Artist Jeffro Uitto has been masterfully creating furniture and sculptures out of wood since he was a teenager. A true artist in every sense of the word, Jeffro now scours the beaches and valleys near his Tokeland, Washington workshop for salvaged pieces of driftwood ready to be transformed into something new.
In what can only be described as an artistic process fostered in care and precision, the sticks, stumps and logs are taken to Knock on Wood, Jeffro’s shop, where he assesses, cures, and then individually handcrafts each sculpture.
While some of the work is commissioned, most of Jeffro’s finalized projects comes from an artist’s intuition, according to his website. Using mostly tools he made himself, Jeffro carves, saws, planes, and eventually ends up with an intricate piece that no one else saw coming from a couple of intertwined branches washed-up on the beach.
Jeffro's work is essentially broken down into three categories: furniture, sculpture, and large projects. This eagle—made of and perched on a piece of driftwood—is one of the larger sculptures, and has been moved around to various locations to get optimal lighting and weather conditions.
This bench—which looks like it was plucked straight from The Hobbit's front lawn—is a true feat in tri-coloured wood and smooth lines.
Fit for a king, viking, or die-hard wilderness adventurer, this chair easily enters into Game of Thrones territory.
Not for sale, an intricately-designed, hand-carved book serves as the artist's portfolio of past work.
After and before
This side-by-side provides a rare glimpse into Jeffro's artistic process and how much work is actually involved. On the left is what can only be described as a wooden throne, made of the burly fir roots originally shown in the picture on the right.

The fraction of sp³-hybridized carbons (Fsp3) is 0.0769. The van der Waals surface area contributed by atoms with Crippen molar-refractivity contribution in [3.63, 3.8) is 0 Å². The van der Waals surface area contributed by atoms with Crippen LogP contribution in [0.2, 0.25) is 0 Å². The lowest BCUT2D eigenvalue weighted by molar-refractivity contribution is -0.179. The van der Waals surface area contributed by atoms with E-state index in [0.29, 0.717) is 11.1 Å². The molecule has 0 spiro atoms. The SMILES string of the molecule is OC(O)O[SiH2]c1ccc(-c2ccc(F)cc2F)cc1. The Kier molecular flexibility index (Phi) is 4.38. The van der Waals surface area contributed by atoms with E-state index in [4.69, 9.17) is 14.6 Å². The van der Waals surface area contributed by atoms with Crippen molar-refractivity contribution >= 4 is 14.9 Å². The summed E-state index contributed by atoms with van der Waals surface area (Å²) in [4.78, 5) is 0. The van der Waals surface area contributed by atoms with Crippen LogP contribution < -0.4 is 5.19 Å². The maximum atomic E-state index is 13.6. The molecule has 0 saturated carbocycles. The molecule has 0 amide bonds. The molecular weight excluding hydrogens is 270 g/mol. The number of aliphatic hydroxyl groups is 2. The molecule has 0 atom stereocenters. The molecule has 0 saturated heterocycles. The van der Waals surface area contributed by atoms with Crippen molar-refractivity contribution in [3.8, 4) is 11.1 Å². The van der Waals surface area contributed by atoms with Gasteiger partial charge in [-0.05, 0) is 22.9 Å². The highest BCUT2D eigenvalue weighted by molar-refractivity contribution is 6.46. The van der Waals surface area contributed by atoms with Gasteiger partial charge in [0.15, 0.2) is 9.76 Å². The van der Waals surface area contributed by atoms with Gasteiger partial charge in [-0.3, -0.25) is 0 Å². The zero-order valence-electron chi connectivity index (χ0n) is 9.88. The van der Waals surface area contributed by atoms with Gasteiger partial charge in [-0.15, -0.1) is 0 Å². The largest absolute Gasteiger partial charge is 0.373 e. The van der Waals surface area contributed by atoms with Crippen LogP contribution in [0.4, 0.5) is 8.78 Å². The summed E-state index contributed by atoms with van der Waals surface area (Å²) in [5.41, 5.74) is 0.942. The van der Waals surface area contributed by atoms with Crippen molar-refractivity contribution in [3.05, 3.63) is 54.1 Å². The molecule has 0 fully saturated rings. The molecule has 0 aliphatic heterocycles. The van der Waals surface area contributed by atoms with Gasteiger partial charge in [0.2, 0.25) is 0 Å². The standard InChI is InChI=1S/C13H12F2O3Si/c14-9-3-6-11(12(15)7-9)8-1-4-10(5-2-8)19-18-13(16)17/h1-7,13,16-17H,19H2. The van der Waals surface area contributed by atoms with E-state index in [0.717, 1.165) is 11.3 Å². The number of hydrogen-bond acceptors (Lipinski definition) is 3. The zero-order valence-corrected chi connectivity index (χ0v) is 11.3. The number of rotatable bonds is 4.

Jeffro finishes each piece differently, using polyurethane for some and oil for others depending on the eventual long-term home and purpose of the piece. This chair was an experiment in contrasting natural and finished textures. Fans and Facebook commenters have pointed out that the unique chair resembles the profile of a horse.
Since Jeffro works with 100% salvaged materials, one could imagine it would be difficult to create a symmetrical-looking piece of furniture. While not completely symmetrical in design, the wood faces of this dresser are indistinguishable yet still rustic and natural-looking.
A sculpted dining room table is the product of two spruce stumps that had grown into each other.
Cedar root stool
A combination of curled roots and a smooth, curved surface make this stool truly remarkable, and it isn't just the beach background.
A picture of the artist at work and a glimpse of the inside of Knock on Wood, the shop where it all happens.
Jeffro's perfectly-named daughter, Timber, is proud to support the family business and show off her dad's intricately-carved heron.
Driftwood table with glass top
This table, with rounded glass that sits on a gnarly driftwood base, was made for close friends of Jeffro's.